Earlier this month, regular Dinosaur Park visitor Teal Quinn found
an unusually large dromaeosaur tooth. Once some associated fragments
were reattached, the tooth measured 2.6 centimeters in length.
(commonly called “raptors”) are meat-eating dinosaurs with large,
hooked claws on each foot. They were swift and agile hunters, using a
long, stiffened tail as a counterbalance when running. Examples of
dromaeosaurs include Velociraptor
, and Deinonychus
Dromaeosaurs were very closely related to birds, and their bones look
very similar to those of a Thanksgiving turkey. In the late 1990s,
dromaeosaur fossils from China revealed that these dinosaurs were
covered in feathers. If a dromaeosaur were alive today, it would have
looked like big roadrunner – except for the mouth full of sharp teeth!
have been found all over the world, and scientists have learned to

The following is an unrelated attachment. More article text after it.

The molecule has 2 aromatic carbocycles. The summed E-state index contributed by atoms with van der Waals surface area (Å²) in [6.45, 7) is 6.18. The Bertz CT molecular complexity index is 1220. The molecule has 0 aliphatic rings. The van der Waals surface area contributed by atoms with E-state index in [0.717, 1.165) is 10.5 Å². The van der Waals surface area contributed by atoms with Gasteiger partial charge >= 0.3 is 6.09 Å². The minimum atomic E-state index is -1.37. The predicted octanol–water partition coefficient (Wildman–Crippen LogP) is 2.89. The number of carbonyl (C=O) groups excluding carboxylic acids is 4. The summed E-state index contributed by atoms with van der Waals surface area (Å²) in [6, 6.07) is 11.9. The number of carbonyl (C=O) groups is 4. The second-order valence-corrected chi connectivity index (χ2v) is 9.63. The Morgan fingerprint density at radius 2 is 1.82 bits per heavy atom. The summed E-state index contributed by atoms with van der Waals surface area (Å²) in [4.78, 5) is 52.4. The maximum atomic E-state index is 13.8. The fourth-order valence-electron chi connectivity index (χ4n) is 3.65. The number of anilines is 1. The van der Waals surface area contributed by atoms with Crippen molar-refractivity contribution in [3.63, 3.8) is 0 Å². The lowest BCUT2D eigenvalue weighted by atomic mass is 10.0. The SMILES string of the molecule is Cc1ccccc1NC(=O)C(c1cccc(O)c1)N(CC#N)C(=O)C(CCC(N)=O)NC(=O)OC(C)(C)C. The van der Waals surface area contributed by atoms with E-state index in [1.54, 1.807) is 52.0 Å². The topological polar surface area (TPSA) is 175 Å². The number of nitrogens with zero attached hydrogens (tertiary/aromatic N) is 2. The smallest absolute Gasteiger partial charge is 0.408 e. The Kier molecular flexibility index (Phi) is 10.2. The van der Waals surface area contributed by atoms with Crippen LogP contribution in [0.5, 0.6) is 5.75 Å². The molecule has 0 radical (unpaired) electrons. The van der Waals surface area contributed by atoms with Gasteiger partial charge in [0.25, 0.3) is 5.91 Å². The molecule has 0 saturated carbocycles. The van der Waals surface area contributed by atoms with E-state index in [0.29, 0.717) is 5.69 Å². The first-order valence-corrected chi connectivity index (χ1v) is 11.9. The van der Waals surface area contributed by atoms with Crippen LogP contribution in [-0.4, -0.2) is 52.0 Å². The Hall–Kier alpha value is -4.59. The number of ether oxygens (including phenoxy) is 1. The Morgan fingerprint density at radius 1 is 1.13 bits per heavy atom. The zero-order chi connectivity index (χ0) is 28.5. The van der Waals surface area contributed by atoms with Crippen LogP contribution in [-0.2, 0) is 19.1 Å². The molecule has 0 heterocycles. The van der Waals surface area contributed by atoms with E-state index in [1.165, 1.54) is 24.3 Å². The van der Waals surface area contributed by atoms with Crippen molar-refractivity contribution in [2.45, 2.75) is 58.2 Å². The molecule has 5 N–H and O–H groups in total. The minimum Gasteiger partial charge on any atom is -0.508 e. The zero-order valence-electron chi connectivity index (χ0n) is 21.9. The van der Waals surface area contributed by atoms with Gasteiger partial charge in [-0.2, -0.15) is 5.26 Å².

recognize their distinctive teeth. These teeth are pointed but also
flat, more like knives than spikes. Tiny serrations on both sides of the
tooth would have helped the predator cut through meat. In Maryland,
dromaeosaur teeth are the most common meat-eating dinosaur fossils
around, but vertebrae, toe bones, and claws from these dinosaurs have
also been found. The teeth from Dinosaur Park come in a wide range of
sizes, which may mean we have both adults and juveniles, or perhaps
multiple dromaeosaur species living together!